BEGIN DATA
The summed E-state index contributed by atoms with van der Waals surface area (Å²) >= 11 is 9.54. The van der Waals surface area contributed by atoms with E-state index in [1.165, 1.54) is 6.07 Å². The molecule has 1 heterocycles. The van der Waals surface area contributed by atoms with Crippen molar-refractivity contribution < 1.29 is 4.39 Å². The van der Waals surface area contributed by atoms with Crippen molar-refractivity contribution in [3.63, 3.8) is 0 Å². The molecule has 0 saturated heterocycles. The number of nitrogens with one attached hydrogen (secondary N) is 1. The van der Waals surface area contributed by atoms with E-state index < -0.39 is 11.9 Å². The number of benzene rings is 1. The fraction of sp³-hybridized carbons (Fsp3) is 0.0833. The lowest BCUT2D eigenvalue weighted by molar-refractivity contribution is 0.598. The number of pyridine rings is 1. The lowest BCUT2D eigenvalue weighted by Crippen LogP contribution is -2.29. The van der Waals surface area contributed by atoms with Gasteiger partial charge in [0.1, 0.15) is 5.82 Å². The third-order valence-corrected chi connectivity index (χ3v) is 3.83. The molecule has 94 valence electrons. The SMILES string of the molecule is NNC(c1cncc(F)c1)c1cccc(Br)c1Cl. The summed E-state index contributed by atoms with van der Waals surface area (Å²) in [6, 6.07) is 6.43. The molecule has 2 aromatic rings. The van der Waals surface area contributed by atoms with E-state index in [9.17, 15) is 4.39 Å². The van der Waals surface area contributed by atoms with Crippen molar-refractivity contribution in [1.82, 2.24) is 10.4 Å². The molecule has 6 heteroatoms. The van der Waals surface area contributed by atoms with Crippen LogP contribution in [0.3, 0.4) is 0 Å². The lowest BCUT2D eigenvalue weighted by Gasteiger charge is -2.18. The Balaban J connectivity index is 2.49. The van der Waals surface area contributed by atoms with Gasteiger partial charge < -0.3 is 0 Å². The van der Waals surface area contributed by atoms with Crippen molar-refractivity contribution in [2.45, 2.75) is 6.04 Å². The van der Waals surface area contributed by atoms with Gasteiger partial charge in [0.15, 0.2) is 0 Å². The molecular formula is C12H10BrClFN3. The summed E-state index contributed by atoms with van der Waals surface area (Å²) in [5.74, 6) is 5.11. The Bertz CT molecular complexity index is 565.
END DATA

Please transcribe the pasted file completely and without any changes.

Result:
The summed E-state index contributed by atoms with van der Waals surface area (Å²) >= 11 is 9.54. The van der Waals surface area contributed by atoms with E-state index in [1.165, 1.54) is 6.07 Å². The molecule has 1 heterocycles. The van der Waals surface area contributed by atoms with Crippen molar-refractivity contribution < 1.29 is 4.39 Å². The van der Waals surface area contributed by atoms with Crippen molar-refractivity contribution in [3.63, 3.8) is 0 Å². The molecule has 0 saturated heterocycles. The number of nitrogens with one attached hydrogen (secondary N) is 1. The van der Waals surface area contributed by atoms with E-state index < -0.39 is 11.9 Å². The number of benzene rings is 1. The fraction of sp³-hybridized carbons (Fsp3) is 0.0833. The lowest BCUT2D eigenvalue weighted by molar-refractivity contribution is 0.598. The number of pyridine rings is 1. The lowest BCUT2D eigenvalue weighted by Crippen LogP contribution is -2.29. The van der Waals surface area contributed by atoms with Gasteiger partial charge in [0.1, 0.15) is 5.82 Å². The third-order valence-corrected chi connectivity index (χ3v) is 3.83. The molecule has 94 valence electrons. The SMILES string of the molecule is NNC(c1cncc(F)c1)c1cccc(Br)c1Cl. The summed E-state index contributed by atoms with van der Waals surface area (Å²) in [6, 6.07) is 6.43. The molecule has 2 aromatic rings. The van der Waals surface area contributed by atoms with E-state index in [9.17, 15) is 4.39 Å². The van der Waals surface area contributed by atoms with Crippen molar-refractivity contribution in [1.82, 2.24) is 10.4 Å². The molecule has 6 heteroatoms. The van der Waals surface area contributed by atoms with Crippen LogP contribution in [0.3, 0.4) is 0 Å². The lowest BCUT2D eigenvalue weighted by Gasteiger charge is -2.18. The Balaban J connectivity index is 2.49. The van der Waals surface area contributed by atoms with Gasteiger partial charge < -0.3 is 0 Å². The van der Waals surface area contributed by atoms with Crippen molar-refractivity contribution in [2.45, 2.75) is 6.04 Å². The van der Waals surface area contributed by atoms with Gasteiger partial charge in [0.15, 0.2) is 0 Å². The molecular formula is C12H10BrClFN3. The summed E-state index contributed by atoms with van der Waals surface area (Å²) in [5.74, 6) is 5.11. The Bertz CT molecular complexity index is 565.